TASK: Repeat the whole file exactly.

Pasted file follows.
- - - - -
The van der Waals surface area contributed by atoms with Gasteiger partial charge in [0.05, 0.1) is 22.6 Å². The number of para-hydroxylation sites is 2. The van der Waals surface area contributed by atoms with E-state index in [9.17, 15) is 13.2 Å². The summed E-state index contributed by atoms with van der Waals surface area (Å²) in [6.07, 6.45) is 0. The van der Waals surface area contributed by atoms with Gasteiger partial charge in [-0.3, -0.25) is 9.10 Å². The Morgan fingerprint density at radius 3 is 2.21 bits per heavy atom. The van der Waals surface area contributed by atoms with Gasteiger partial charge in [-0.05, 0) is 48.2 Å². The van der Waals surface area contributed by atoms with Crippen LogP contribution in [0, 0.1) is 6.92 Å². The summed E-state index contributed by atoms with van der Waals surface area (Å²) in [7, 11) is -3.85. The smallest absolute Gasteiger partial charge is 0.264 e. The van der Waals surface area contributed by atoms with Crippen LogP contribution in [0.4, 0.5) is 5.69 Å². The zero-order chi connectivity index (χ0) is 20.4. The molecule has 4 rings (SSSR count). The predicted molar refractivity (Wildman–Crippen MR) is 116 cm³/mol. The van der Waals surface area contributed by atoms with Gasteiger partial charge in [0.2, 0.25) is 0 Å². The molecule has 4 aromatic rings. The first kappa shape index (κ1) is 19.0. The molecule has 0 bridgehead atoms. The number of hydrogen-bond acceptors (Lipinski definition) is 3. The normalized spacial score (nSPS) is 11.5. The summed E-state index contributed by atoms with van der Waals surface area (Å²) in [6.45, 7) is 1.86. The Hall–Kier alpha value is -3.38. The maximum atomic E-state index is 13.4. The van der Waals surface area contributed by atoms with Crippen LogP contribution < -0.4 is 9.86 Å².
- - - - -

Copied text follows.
The van der Waals surface area contributed by atoms with Gasteiger partial charge in [0.05, 0.1) is 22.6 Å². The number of para-hydroxylation sites is 2. The van der Waals surface area contributed by atoms with E-state index in [9.17, 15) is 13.2 Å². The summed E-state index contributed by atoms with van der Waals surface area (Å²) in [6.07, 6.45) is 0. The van der Waals surface area contributed by atoms with Gasteiger partial charge in [-0.3, -0.25) is 9.10 Å². The Morgan fingerprint density at radius 3 is 2.21 bits per heavy atom. The van der Waals surface area contributed by atoms with Gasteiger partial charge in [-0.05, 0) is 48.2 Å². The van der Waals surface area contributed by atoms with Crippen LogP contribution in [0, 0.1) is 6.92 Å². The summed E-state index contributed by atoms with van der Waals surface area (Å²) in [7, 11) is -3.85. The smallest absolute Gasteiger partial charge is 0.264 e. The van der Waals surface area contributed by atoms with Crippen LogP contribution in [0.4, 0.5) is 5.69 Å². The zero-order chi connectivity index (χ0) is 20.4. The molecule has 4 rings (SSSR count). The predicted molar refractivity (Wildman–Crippen MR) is 116 cm³/mol. The van der Waals surface area contributed by atoms with Gasteiger partial charge in [0.2, 0.25) is 0 Å². The molecule has 4 aromatic rings. The first kappa shape index (κ1) is 19.0. The molecule has 0 bridgehead atoms. The number of hydrogen-bond acceptors (Lipinski definition) is 3. The normalized spacial score (nSPS) is 11.5. The summed E-state index contributed by atoms with van der Waals surface area (Å²) in [6.45, 7) is 1.86. The Hall–Kier alpha value is -3.38. The maximum atomic E-state index is 13.4. The van der Waals surface area contributed by atoms with Crippen LogP contribution < -0.4 is 9.86 Å².